I don’t always discover things when they are shiny and new – sometimes I find out about them (way) after the fact, and when I marvel at them, it’s a little late according to the world’s schedule. (Just ask my friend Carroll, who was both amused and annoyed at how much I loved the Sting song Desert Rose…about 6-7 years after it was played everywhere.) This is probably one of those times. The thing is, it’s still new to me, so my enthusiasm is not affected by the time delay.
I ordered Tree of Codes back in the fall, after reading an insightful review on Brain Pickings, but I didn’t want to feel like I was squeezing it into my schedule, so I held off reading for a while, waiting for a night that I could sit down and focus on it from start to finish. For me it was more a tactile, visual experience to read the book than it was a literary experience. The work has merits in both areas, but personally I wasn’t as hooked into the story as I was into how the pages and layers combined, where the spaces were (and were not), how it felt to turn the pages (kind of fragile, a certain kind of careful lifting required…)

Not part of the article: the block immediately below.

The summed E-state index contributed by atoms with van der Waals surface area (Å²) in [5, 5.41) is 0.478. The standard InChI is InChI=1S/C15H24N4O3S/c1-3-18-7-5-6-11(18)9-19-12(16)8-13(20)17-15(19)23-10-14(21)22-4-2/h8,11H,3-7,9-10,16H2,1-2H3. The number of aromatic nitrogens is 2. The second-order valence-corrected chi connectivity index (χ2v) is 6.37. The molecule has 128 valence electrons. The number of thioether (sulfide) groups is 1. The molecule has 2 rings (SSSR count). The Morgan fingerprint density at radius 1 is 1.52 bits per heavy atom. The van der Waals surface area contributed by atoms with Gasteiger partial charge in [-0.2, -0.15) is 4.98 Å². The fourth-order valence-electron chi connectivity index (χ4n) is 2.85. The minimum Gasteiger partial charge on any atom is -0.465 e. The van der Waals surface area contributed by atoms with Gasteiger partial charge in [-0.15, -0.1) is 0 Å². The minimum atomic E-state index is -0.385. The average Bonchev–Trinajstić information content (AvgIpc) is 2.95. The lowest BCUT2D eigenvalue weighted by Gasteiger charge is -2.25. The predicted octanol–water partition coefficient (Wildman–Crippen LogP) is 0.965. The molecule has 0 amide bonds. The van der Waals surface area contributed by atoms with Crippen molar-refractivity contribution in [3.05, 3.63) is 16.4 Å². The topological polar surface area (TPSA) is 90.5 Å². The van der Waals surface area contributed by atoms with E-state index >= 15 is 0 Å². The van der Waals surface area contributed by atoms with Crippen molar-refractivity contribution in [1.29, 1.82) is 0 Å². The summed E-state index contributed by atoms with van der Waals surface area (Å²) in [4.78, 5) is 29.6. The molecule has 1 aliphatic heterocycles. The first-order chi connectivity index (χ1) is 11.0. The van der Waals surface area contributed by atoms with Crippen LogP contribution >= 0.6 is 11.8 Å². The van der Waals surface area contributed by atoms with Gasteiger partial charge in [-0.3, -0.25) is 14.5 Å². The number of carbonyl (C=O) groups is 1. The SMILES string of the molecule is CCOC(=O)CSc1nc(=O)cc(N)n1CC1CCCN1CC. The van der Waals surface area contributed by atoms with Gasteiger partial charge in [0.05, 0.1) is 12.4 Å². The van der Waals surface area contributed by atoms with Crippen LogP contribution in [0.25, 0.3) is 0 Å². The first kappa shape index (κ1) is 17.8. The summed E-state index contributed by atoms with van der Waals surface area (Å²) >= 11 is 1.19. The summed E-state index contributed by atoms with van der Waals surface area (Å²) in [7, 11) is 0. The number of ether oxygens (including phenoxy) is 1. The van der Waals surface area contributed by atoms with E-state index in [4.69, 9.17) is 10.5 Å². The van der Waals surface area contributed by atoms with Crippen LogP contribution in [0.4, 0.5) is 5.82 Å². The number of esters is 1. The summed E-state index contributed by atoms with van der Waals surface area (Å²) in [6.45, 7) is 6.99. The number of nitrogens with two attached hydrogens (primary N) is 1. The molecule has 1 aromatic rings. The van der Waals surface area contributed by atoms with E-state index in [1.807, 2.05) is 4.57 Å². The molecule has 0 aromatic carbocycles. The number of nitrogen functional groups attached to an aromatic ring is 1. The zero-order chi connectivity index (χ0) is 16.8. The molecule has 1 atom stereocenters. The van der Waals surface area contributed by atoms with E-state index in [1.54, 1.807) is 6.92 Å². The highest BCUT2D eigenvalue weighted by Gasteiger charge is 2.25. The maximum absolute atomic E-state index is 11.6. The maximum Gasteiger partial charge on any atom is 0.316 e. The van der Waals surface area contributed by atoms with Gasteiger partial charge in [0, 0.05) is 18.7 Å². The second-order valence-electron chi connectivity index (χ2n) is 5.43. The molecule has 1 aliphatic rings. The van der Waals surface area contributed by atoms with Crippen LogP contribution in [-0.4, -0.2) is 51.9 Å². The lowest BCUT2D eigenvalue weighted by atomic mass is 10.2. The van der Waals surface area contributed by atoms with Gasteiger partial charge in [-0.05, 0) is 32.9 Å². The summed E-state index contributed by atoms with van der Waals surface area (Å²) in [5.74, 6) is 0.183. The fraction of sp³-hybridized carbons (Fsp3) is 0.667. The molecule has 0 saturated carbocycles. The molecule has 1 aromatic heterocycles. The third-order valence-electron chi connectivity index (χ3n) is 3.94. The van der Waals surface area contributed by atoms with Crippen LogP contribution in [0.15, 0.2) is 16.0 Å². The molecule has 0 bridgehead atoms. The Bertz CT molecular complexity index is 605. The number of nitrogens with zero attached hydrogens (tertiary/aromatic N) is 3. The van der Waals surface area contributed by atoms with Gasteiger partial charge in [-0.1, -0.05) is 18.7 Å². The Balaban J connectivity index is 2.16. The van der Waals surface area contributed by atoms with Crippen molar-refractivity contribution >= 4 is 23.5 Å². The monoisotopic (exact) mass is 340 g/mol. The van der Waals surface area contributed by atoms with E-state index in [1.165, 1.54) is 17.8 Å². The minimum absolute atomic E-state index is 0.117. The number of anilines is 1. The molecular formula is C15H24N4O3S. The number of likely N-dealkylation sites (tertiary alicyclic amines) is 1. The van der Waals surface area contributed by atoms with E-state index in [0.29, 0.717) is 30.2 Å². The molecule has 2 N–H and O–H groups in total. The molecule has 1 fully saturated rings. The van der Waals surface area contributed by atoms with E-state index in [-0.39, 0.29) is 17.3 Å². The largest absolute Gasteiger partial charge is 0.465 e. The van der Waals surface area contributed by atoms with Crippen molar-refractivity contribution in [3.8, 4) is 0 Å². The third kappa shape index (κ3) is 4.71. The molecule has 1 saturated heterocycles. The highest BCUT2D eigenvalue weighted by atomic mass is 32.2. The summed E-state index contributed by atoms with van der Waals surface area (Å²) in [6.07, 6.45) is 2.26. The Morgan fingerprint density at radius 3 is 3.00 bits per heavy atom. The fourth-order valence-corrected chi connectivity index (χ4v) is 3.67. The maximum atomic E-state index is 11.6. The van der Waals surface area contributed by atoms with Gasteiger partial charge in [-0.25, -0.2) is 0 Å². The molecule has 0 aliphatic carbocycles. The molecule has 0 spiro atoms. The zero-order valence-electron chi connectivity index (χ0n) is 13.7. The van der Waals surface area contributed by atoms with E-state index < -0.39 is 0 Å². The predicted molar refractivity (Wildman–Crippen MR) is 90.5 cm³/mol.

Here are a couple of my favorite pages, isolated, with dark paper behind them (and rather poorly shot, but it was hard to keep the book open!)
And here you can see up close and personal what this amazing book looks like.
The publisher, Visual Editions, is committed to printing “visual writing” – books that don’t just tell a story, but do so with visual dynamism and movement and “love and mischief”. It’s a great credo. You can see them creating a dummy copy of Tree of Codes by hand here (about halfway down the page).
Vanity Fair did an interview with Safran Foer where he discusses the process of creating this literary sculpture. It’s true that he is not alone in his fascination with this approach – all kinds of people have created die-cut (aka “punchy”) books! You can enjoy some others here.
I just came across this guy’s work recently too, a similar idea – but blackout rather than just cut-out. (Actually, I like his stuff so much, he’s getting his own post – Austin Kreon – coming soon.) I guess the difference for me is the blackout is 1 page, where the book is layer upon layer upon layer – you don’t just read it one page at a time. Both fascinating, though!